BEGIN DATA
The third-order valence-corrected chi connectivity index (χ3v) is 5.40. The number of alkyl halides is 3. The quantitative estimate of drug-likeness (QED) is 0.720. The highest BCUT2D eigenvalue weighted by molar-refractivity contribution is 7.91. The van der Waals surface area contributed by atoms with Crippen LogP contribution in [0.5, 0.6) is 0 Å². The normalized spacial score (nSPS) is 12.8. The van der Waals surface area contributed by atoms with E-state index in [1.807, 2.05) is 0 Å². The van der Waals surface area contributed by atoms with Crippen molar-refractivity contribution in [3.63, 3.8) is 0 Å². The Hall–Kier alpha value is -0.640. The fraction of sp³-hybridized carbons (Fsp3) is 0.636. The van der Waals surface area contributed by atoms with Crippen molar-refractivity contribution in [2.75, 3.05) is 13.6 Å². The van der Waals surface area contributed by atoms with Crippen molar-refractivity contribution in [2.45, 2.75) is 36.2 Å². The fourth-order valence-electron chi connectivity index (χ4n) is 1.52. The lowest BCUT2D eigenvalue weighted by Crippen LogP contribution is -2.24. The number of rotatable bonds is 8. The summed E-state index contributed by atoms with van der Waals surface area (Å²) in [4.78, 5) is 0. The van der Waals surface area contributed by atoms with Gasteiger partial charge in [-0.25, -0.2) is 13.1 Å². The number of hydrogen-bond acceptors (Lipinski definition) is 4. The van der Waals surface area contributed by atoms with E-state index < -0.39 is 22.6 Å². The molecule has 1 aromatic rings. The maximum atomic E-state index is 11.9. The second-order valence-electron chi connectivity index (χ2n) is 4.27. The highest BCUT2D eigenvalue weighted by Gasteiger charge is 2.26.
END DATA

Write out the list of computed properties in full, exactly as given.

The third-order valence-corrected chi connectivity index (χ3v) is 5.40. The number of alkyl halides is 3. The quantitative estimate of drug-likeness (QED) is 0.720. The highest BCUT2D eigenvalue weighted by molar-refractivity contribution is 7.91. The van der Waals surface area contributed by atoms with Crippen LogP contribution in [0.5, 0.6) is 0 Å². The normalized spacial score (nSPS) is 12.8. The van der Waals surface area contributed by atoms with E-state index in [1.807, 2.05) is 0 Å². The van der Waals surface area contributed by atoms with Crippen molar-refractivity contribution in [3.63, 3.8) is 0 Å². The Hall–Kier alpha value is -0.640. The fraction of sp³-hybridized carbons (Fsp3) is 0.636. The van der Waals surface area contributed by atoms with Crippen molar-refractivity contribution in [2.75, 3.05) is 13.6 Å². The van der Waals surface area contributed by atoms with Crippen molar-refractivity contribution in [2.45, 2.75) is 36.2 Å². The fourth-order valence-electron chi connectivity index (χ4n) is 1.52. The lowest BCUT2D eigenvalue weighted by Crippen LogP contribution is -2.24. The number of rotatable bonds is 8. The summed E-state index contributed by atoms with van der Waals surface area (Å²) in [4.78, 5) is 0. The van der Waals surface area contributed by atoms with Gasteiger partial charge in [-0.25, -0.2) is 13.1 Å². The number of hydrogen-bond acceptors (Lipinski definition) is 4. The van der Waals surface area contributed by atoms with E-state index < -0.39 is 22.6 Å². The molecule has 1 aromatic rings. The maximum atomic E-state index is 11.9. The second-order valence-electron chi connectivity index (χ2n) is 4.27. The highest BCUT2D eigenvalue weighted by Gasteiger charge is 2.26.